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In 8 in Show, emerging and established choreographers of all dance forms showcase short new works.
New York City's finest improvisers join forces with the city's finest poets in a unique format: part comedy, part poetry, part theater, part UNPREDICTABILITY. It all begins with an exquisite corpse (aka poem) written collaboratively by the audience. After that the improvisers delve in, building a world around the themes and imagery of the poem, populating it with a cast of characters who are funny, tragic, and in between. Fueling the proceedings is the work of published poets, national slam champions, and up-and-comers from around the world. (Among the cast are performers and poets featured on This American Life, the Onion, and Chicago's Second City.) The whole shebang ends with the performance of a poem inspired by the show and written on the spot.
A swinging, rip-roaring musical tribute to the black musicians of the Harlem Renaissance, Ain't Misbehavin' opened on Broadway in 1978 as a musical revue of jazz legend Fats Waller's popular songbook, was nominated for numerous awards, and won the 1978 Tony for Best Musical.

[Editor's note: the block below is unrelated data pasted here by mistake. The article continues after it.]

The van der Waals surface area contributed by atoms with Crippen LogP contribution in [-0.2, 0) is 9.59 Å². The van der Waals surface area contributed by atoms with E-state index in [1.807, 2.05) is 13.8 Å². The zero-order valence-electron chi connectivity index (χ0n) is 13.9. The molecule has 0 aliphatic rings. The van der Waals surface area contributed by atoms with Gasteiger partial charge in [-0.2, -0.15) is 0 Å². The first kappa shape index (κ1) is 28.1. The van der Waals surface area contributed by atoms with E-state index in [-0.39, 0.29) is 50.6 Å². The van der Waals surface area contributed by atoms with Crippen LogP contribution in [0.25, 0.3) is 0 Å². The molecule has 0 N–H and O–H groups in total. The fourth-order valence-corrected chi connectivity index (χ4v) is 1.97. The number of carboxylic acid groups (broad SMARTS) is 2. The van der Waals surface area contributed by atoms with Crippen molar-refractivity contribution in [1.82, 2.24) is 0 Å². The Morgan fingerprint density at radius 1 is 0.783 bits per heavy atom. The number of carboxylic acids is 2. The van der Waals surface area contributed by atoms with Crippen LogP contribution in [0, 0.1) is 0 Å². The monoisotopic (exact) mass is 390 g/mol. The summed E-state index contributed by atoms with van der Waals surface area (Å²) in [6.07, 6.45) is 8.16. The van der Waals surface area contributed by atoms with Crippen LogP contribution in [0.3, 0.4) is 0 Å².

Three volunteers — Sol, Sorcha, and Tallulah — are on their way to Mars and doomed to die. Inspired by the Mars One mission, which will send humans to settle a colony on the red planet, Astronauts Wanted is a deeply poetic nonlinear narrative that questions the very essence of what it means to be human.
Attractions is a multimedia theatrical event that uses cinematic Brechtian videography to explore the life of Dr. Eva Nyat, a New York-based cancer specialist who has a tragic reaction when she finds out her estranged father has passed away. The terror of the events that follow his death lead Eva to experience a breakthrough in her life.
Balé Folclórico da Bahia, the only professional folk dance company in Brazil, was formed in 1988 by Walson Botelho and Ninho Reis. Based in Salvador in the northern state of Bahia, and under the leadership of artistic director José Carlos Arandiba, the 32-member troupe of dancers, musicians, and singers performs a repertory that originates from Bahian folkloric dances of African origin and includes slave dances, capoeira, samba, and those that celebrate Carnival. The company highlights the region's culture within a contemporary theatrical vision.
Balé Folclórico da Bahia made its European debut in 1992 when it participated in Berlin's Alexander Platz International Festival and drew an audience of 50,000. Its U.S. debut tour was in 1995-96, and it has since performed in 88 U.S. cities.